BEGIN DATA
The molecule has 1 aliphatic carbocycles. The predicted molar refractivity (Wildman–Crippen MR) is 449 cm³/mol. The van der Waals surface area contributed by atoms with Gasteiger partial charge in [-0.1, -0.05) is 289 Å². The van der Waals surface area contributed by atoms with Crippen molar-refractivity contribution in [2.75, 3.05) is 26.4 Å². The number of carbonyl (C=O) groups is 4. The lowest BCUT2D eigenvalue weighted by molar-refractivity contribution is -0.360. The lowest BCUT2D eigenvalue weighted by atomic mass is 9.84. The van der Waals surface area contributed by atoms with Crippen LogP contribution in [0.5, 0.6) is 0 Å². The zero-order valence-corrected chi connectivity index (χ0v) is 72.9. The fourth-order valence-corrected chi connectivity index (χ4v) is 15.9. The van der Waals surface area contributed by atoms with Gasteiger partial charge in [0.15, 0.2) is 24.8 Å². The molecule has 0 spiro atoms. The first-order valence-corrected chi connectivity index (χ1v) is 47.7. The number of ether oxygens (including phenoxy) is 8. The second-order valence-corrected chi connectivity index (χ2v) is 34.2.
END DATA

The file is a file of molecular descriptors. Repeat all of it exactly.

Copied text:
The molecule has 1 aliphatic carbocycles. The predicted molar refractivity (Wildman–Crippen MR) is 449 cm³/mol. The van der Waals surface area contributed by atoms with Gasteiger partial charge in [-0.1, -0.05) is 289 Å². The van der Waals surface area contributed by atoms with Crippen molar-refractivity contribution in [2.75, 3.05) is 26.4 Å². The number of carbonyl (C=O) groups is 4. The lowest BCUT2D eigenvalue weighted by molar-refractivity contribution is -0.360. The lowest BCUT2D eigenvalue weighted by atomic mass is 9.84. The van der Waals surface area contributed by atoms with Crippen LogP contribution in [0.5, 0.6) is 0 Å². The zero-order valence-corrected chi connectivity index (χ0v) is 72.9. The fourth-order valence-corrected chi connectivity index (χ4v) is 15.9. The van der Waals surface area contributed by atoms with Gasteiger partial charge in [0.15, 0.2) is 24.8 Å². The molecule has 0 spiro atoms. The first-order valence-corrected chi connectivity index (χ1v) is 47.7. The number of ether oxygens (including phenoxy) is 8. The second-order valence-corrected chi connectivity index (χ2v) is 34.2.